Marginalized groups can marginalize others. Restated, a group can be persecuted and still behave badly. Few want to admit this fact however; too many paint those groups that are marginalized as perfect angels. Maybe only a fraction of those marginalized behave poorly, but we still tend to think of the marginalized as off limits for criticism. This chills discourse and merely exacerbates the differences between the in group and the out group.
I recognize that some believe that I hold psychopaths off limits from criticism, given that I often show the equivalences between neurotypicals and psychopaths in those areas that are relevant. This is not necessarily true. We psychopaths certainly do our fair share of bad things and any discussion regarding the marginalized status of psychopaths and what is to be done about such must take that into account.
At what point do we refuse to separate the marginalization from the antisocial? Can we not acknowledge that both may be evident? Can we acknowledge that a subset is not the whole? I have preached all along that individuals must be treated as individuals even if caution must be exercised against the group as a whole. A progressive society must allow for the discourse regarding marginalization regardless of whether the part of the whole reflects sinners.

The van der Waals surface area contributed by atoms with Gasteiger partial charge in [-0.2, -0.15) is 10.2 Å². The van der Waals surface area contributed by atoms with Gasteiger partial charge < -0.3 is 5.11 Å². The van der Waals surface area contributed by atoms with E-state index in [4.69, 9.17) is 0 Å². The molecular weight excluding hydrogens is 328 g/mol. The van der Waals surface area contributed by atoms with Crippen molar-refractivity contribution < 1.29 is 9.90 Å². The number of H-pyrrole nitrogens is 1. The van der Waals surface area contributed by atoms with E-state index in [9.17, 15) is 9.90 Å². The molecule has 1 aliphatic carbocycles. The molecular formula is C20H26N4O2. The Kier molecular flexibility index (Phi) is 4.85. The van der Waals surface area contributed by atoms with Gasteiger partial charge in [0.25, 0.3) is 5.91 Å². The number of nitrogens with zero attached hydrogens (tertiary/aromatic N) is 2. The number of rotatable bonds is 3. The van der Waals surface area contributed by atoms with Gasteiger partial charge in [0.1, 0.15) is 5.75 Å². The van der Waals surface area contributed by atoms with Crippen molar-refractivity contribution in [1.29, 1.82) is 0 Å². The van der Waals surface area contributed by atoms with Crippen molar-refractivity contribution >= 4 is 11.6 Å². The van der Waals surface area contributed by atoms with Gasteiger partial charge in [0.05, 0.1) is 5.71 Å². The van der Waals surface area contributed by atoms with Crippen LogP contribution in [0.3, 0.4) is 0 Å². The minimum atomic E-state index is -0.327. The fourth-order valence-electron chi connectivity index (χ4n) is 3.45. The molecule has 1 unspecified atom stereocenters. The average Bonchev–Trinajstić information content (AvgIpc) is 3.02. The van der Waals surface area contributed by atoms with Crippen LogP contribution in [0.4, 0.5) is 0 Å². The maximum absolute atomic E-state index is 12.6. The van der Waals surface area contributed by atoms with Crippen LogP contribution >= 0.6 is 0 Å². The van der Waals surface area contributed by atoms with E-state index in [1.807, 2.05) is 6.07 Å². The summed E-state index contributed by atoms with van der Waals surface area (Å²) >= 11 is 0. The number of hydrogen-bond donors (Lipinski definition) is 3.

No, I cannot deny the transgressions of many of my brethren. That said, there must be criticism of all for progress to be made. Just as the neurotypical may question my motives and actions at every step, I must question theirs. The gap between us is only made larger if neither group allows for criticism by the other. A psychopath that holds his actions as sacrosanct cannot change and will never be taken seriously by the neurotypical. A neurotypical that shields themselves from their own darkness will never be respected by the psychopath. The differences between us in principle are not that great, but discourse regarding such can only be had if we recognize that nothing is truly sacred, not even the marginalized.